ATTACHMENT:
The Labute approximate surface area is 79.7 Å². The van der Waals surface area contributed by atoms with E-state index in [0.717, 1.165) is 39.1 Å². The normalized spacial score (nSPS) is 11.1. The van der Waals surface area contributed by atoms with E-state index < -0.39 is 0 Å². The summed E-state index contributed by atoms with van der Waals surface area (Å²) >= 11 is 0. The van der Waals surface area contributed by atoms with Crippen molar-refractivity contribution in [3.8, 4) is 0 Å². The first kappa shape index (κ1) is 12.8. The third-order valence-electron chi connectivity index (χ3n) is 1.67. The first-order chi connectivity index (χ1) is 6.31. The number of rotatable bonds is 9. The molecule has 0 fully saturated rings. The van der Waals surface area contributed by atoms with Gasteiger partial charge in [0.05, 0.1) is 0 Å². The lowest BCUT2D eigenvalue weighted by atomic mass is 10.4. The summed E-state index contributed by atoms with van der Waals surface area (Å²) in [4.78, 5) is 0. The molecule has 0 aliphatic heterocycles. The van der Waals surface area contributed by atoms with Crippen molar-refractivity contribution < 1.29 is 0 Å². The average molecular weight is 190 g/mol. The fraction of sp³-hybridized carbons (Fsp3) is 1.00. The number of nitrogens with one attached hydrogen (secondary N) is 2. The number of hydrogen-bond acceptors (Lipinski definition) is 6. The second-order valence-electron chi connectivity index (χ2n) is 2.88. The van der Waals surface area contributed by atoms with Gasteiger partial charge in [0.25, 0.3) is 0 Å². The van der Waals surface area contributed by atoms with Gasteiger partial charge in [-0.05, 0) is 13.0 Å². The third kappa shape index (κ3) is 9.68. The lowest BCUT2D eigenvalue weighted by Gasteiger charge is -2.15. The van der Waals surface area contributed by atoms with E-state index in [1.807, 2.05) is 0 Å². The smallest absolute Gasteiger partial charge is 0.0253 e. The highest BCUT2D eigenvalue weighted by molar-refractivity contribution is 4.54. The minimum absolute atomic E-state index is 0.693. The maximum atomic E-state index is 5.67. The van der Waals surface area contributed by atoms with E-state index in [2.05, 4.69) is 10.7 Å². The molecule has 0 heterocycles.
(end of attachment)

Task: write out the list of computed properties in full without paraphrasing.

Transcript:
The Labute approximate surface area is 79.7 Å². The van der Waals surface area contributed by atoms with E-state index in [0.717, 1.165) is 39.1 Å². The normalized spacial score (nSPS) is 11.1. The van der Waals surface area contributed by atoms with E-state index < -0.39 is 0 Å². The summed E-state index contributed by atoms with van der Waals surface area (Å²) >= 11 is 0. The van der Waals surface area contributed by atoms with Crippen molar-refractivity contribution in [3.8, 4) is 0 Å². The first kappa shape index (κ1) is 12.8. The third-order valence-electron chi connectivity index (χ3n) is 1.67. The first-order chi connectivity index (χ1) is 6.31. The number of rotatable bonds is 9. The molecule has 0 fully saturated rings. The van der Waals surface area contributed by atoms with Gasteiger partial charge in [0.05, 0.1) is 0 Å². The lowest BCUT2D eigenvalue weighted by atomic mass is 10.4. The summed E-state index contributed by atoms with van der Waals surface area (Å²) in [4.78, 5) is 0. The molecule has 0 aliphatic heterocycles. The van der Waals surface area contributed by atoms with Crippen molar-refractivity contribution < 1.29 is 0 Å². The average molecular weight is 190 g/mol. The fraction of sp³-hybridized carbons (Fsp3) is 1.00. The number of nitrogens with one attached hydrogen (secondary N) is 2. The number of hydrogen-bond acceptors (Lipinski definition) is 6. The second-order valence-electron chi connectivity index (χ2n) is 2.88. The van der Waals surface area contributed by atoms with Gasteiger partial charge in [0.25, 0.3) is 0 Å². The van der Waals surface area contributed by atoms with Gasteiger partial charge in [-0.05, 0) is 13.0 Å². The third kappa shape index (κ3) is 9.68. The lowest BCUT2D eigenvalue weighted by Gasteiger charge is -2.15. The van der Waals surface area contributed by atoms with E-state index in [1.807, 2.05) is 0 Å². The smallest absolute Gasteiger partial charge is 0.0253 e. The highest BCUT2D eigenvalue weighted by molar-refractivity contribution is 4.54. The minimum absolute atomic E-state index is 0.693. The maximum atomic E-state index is 5.67. The van der Waals surface area contributed by atoms with E-state index in [2.05, 4.69) is 10.7 Å². The molecule has 0 heterocycles.